Plastics Feedstocks (Naphtha, Ethane, and Propane)
- Naphtha prices (CIF Japan) crept higher by 2% over the past month to a price of $648/mt
- Propane prices increased by 9.6% this past month to a spot price of 77cpg (cents per gallon) in Mont Belvieu, TX. This was mostly likely due to the extreme cold temperatures across the country over the Dec 20-24th period. These prices are expected to fall over the next couple of weeks due to the much milder weather.
- Ethane prices decreased by 20% since early December to a spot price of 28cpg in Mont Belvieu. This is a result of a significant number of cracker outages due to the Texas freeze last month resulting in reduced demand for ethane as a feedstock.
- Ethylene prices in the Enterprise system in Mont Belvieu, TX are unchanged at 19cpp from price levels one month ago.
- Physical PGP prices in Enterprise’s system traded at 35cpp on Wednesday Jan 4th. PGP prices were closer to 30cpp in early December.
- The December calendar average price for physical PGP in Mont Belvieu, TX was 31.2cpp.
- The reason for the price increase to start the month of January in physical PGP is a result of the TX freeze. There have been a significant number of outages to olefin crackers (which make ethylene and PGP) along with refineries which supply refinery grade propylene (as feedstock for PGP). PetroChem Wire has done an amazing job of staying on top of all the outages in the space.
- In our early December report on Wed Dec 7th, we wrote “BlueClover is revising its December forecast for contract PGP from 40cpp to 32cpp”. Well, this revision came true as the December contract PGP price settled at 32cpp, down 1cpp from the November settlement of 33cpp.
- In that same report we wrote, “BlueClover is expecting PGP prices to rally to start the year in Jan 2023 and contract PGP for January to settle between 37cpp and 40cpp.” So the rally in January has commenced but to be fair we were expecting PGP prices to rally for other reasons (stronger PP market, reduced supply as a result of negative PDH economics, and a strengthening crude market). We were not expecting another Texas freeze event only two years after the Feb 2021 event.
- BlueClover does still estimate that January contract PGP pricing will settle between 37cpp and 40cpp.
- In our last report in early December BlueClover expected prices for PP to rally in January. Again we expected this not as a result of a freeze in TX but rather reduced supply from lower operating rates (planned reduction in supply), more exports to balance out the long market, and customer restocking.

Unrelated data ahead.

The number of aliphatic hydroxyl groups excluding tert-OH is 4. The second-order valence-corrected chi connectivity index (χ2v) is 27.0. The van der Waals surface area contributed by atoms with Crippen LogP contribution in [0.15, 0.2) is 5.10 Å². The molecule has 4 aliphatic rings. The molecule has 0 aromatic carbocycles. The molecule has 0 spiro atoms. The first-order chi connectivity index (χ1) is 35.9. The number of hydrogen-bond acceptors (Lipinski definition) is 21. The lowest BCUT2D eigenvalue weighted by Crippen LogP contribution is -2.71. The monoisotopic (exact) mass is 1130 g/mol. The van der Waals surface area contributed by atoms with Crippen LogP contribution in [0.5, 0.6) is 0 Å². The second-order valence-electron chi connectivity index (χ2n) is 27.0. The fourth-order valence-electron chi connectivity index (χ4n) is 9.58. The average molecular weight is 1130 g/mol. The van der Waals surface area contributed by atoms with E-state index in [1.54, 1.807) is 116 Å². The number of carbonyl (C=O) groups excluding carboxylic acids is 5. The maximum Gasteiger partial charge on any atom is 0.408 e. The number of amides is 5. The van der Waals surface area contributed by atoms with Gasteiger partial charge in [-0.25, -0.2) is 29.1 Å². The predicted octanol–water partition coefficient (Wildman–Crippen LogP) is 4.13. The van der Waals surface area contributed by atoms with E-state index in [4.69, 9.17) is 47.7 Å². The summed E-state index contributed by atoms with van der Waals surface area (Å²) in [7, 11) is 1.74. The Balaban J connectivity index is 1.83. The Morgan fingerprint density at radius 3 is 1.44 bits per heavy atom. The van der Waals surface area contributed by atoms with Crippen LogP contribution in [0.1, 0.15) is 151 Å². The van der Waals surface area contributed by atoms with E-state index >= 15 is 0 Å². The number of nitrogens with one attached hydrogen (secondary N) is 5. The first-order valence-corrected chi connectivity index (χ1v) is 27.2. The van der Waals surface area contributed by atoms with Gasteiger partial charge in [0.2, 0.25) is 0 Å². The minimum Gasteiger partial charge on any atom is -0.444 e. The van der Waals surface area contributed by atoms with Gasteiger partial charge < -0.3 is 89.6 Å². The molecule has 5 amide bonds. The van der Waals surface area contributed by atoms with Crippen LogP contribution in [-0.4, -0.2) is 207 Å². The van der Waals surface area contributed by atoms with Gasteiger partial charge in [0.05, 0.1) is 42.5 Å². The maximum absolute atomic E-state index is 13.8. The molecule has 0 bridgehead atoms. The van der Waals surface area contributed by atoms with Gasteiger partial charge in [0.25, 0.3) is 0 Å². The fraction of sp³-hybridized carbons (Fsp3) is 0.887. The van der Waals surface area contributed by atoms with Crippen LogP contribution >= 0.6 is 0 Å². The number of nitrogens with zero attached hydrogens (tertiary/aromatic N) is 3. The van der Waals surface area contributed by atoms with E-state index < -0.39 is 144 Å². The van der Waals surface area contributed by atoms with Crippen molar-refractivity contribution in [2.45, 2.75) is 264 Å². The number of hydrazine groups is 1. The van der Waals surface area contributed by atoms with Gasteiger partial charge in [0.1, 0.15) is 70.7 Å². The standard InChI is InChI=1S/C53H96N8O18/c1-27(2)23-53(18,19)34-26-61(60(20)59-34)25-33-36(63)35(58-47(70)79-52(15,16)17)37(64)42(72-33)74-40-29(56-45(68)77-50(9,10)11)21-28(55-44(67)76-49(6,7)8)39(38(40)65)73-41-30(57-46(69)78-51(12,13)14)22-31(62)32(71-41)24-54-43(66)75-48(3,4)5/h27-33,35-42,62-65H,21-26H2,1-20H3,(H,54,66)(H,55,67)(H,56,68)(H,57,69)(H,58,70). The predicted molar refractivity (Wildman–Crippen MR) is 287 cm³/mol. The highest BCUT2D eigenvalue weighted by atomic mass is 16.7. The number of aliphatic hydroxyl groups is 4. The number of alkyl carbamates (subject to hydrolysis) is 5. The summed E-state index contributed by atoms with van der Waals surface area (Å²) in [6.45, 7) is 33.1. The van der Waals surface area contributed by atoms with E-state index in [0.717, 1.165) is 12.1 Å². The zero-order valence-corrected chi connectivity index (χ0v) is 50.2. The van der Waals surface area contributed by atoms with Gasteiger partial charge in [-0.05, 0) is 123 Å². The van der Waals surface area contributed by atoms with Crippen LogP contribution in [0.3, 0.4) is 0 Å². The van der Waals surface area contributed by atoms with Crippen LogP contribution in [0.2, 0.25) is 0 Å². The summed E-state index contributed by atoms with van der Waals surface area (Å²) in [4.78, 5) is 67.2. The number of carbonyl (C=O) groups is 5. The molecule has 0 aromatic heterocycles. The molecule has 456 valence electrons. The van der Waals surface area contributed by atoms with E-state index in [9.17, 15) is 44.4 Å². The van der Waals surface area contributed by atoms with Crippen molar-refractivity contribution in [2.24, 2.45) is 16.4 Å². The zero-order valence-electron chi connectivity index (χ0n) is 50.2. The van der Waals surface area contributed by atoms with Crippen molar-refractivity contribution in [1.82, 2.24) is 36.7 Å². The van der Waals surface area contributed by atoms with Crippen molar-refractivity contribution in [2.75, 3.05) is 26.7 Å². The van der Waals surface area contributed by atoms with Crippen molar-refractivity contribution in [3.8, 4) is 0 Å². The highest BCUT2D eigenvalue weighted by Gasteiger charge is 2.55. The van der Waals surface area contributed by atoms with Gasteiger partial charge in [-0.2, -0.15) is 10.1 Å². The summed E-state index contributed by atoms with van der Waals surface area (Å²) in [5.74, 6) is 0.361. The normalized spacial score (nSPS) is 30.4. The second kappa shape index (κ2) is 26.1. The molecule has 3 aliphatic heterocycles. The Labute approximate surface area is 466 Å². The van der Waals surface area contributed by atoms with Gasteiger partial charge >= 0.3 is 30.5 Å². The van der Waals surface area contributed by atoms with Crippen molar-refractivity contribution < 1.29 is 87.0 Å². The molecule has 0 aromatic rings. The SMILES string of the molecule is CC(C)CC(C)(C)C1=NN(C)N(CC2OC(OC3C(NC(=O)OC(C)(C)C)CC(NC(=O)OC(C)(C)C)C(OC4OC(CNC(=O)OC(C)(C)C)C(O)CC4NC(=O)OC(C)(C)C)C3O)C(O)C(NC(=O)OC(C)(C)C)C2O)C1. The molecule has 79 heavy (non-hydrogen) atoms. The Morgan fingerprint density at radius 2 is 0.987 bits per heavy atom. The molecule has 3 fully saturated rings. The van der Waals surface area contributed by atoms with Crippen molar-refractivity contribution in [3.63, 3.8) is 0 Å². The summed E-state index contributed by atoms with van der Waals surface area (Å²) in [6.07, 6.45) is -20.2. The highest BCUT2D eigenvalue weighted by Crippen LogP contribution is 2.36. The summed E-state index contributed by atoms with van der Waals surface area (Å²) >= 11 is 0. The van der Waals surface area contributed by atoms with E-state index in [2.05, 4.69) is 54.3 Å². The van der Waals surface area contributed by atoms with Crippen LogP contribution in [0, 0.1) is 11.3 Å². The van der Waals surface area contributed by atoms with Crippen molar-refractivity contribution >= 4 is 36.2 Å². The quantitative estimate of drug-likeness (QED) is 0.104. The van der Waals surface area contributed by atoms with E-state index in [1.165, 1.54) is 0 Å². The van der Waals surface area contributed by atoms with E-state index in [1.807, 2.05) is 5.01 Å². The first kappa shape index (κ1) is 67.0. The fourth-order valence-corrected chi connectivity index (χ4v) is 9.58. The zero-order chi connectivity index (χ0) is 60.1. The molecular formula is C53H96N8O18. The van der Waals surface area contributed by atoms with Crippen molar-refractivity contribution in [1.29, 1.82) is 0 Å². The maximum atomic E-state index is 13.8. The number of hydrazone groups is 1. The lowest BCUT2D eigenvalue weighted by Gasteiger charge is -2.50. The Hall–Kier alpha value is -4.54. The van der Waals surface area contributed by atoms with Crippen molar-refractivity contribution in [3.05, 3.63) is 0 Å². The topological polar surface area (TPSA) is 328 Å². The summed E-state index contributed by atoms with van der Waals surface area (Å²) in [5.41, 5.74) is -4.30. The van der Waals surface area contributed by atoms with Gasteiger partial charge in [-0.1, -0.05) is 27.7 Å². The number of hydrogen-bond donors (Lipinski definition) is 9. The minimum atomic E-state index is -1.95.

- In just the first couple of business days this month we are seeing strong demand from customers who are concerned about the reduction in supply as a result of PP producers’ Force Majeure events and such.
- BlueClover remains bullish PP pricing in January.
WTI and Brent Crude Oil are basically unchanged from their price levels one month ago. WTI pricing is around $74/barrel and Brent pricing is around $79/barrel. WTI pricing had rallied to a high of $80/barrel on December 30th (an increase of 8% from today’s pricing), only to crumble back down to $74/barrel.
The steep drop in crude prices over the first two business days of 2023 is the largest decrease since 1991. The two main reasons for the falling prices to start the year are a rapidly spreading Covid outbreak in China as its government has removed its zero covid policy along with the Federal Reserve continuing to raise interest rates.
One sign of reduced Chinese demand for refined products is their government increased export quotes of refined oil products by 50% in 2023 in order to keep domestic China refineries running. This increase in export quotas helps the refineries in China run even though Chinese internal demand for refined products is much lower year on year.
In a statement released Wed Jan 4th that pertained to a December Fed Reserve meeting, Fed officials stated additional interest rate hikes in the coming months would be “appropriate” to help tame inflation (see Trader Toolbox on page 5).
Both events are destructive to the overall demand of the two largest economies in the the world.
Due to the extremely warm temperatures to end December and start January across much of the USA, the spot price of Natural Gas has dropped 25% over the month of December to $4.06/mmbtu. Prices are down almost 60% from this past summer and current pricing is about the same as it was one year ago.